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81 Oral History Interview, by Harry Tuchmayer.
82 Biobibliographies, Grant Applications, Curriculum Vitae. Also includes 1945 Air Force Sharpshooter Roster.
83 Biographical Sketch of Laura Galbraith.
84 WHO'S WHO IN THE WORLD, Certificate of Listing.
85 Pictorial Essay on UCSD in SAN DIEGO Magazine, 1978.
86 UCSD Library: Second Class Citizen?. Article in SAN DIEGO Magazine, March 1985, with interview of Galbraith.
87 Letter of recommendation for Galbraith. December 1963, and from the State University of Iowa 1938-1940.
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88 Articles in which Galbraith's books are mentioned.
89 Reviews of Galbraith's books.
810 Reviews of Galbraith's books.
811 Reviews of Galbraith's books.
812 Reviews of Galbraith's books.
813 Reviews of Galbraith's books.
814 Reviews of Galbraith's books.
815 Research notes on the "Ellice-Bidwell" Letters. For Books on the Hudson's Bay Company.
816 Little Emperor. Magazine article published in 1960.


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91 Candidates for position as Professor of History at UCLA, 1984.
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92 R.H. file.
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93 General, A-Co.
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94 General, Cr-G.
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95 General, H-L.
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96 General, M.
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97 General, N-R.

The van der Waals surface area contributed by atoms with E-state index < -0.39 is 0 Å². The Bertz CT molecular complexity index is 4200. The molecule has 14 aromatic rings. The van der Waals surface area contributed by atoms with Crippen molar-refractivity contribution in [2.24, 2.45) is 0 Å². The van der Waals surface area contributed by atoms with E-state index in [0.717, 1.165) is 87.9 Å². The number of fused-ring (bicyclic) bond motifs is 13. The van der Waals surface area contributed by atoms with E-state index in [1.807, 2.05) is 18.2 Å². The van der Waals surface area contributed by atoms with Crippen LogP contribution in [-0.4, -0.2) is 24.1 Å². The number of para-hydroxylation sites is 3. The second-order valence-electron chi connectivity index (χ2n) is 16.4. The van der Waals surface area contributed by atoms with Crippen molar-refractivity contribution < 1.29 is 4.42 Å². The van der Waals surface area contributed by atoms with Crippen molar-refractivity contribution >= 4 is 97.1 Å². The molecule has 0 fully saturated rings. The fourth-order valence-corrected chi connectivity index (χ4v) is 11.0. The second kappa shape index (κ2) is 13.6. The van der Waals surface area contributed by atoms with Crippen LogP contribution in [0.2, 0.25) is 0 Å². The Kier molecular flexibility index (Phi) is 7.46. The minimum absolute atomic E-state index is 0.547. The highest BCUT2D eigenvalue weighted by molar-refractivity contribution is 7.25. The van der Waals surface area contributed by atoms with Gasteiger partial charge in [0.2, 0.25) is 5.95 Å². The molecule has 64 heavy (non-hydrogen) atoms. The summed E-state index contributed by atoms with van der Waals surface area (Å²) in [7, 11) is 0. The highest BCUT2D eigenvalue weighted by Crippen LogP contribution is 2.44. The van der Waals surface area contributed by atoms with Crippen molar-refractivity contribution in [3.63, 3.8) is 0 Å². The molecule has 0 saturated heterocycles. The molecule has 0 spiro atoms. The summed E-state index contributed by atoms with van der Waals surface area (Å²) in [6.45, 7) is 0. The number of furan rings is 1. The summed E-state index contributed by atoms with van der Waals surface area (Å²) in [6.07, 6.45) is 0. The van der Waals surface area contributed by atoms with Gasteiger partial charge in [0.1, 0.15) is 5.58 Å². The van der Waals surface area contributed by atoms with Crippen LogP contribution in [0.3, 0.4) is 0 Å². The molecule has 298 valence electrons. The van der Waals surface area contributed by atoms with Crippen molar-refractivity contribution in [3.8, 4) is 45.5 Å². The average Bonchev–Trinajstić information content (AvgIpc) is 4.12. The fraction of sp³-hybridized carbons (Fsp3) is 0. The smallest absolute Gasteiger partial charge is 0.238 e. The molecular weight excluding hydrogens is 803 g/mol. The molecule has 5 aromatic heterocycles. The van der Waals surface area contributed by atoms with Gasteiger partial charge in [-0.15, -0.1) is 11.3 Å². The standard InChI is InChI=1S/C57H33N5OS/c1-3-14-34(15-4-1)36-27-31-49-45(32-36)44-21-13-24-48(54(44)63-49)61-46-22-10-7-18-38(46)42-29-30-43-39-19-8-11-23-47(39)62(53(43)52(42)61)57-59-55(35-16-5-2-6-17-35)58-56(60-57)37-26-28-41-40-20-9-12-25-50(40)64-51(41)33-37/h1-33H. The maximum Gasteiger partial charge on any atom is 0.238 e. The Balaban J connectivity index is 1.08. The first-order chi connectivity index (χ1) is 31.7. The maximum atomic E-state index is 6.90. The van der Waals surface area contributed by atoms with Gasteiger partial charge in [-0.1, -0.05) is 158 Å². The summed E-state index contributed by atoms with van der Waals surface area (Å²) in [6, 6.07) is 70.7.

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98 General, S-T.
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99 General, V-Z.
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Accession Processed in 1994


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101 Correspondence, 1992 - 1993.
102 Academic Planning and Program Review Board: Minutes, 1972.
103 Academic Senate Committee, 1969, 1977, 1981-1983.
104 Newspaper clippings regarding Angela Davis. September 16, 1969 and October 22, 1969.
105 Speech - Dedication of Galbraith Hall. April 23, 1989.
106 Miscellaneous educational materials. Also includes course description for History 176, 1985 and a certificate from the Board of Education, 1953.

Accessions Processed in 1997


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111 Apartheid as Seen by an American. NEW COMMONWEALTH (29 October 1956): 417-418.
112 Appointment of Francis Bond Head: A New Insight. CANADIAN HISTORICAL REVIEW 42 (March 1961): 50-52.
113 Britain and American Railway Promoters in Late Nineteenth Century Persia. ALBION 21 (Summer 1989): 248-262.
114 British-American Competition in the Border Fur Trade of the 1820s. MINNESOTA HISTORY 36 (September 1959): 241-249.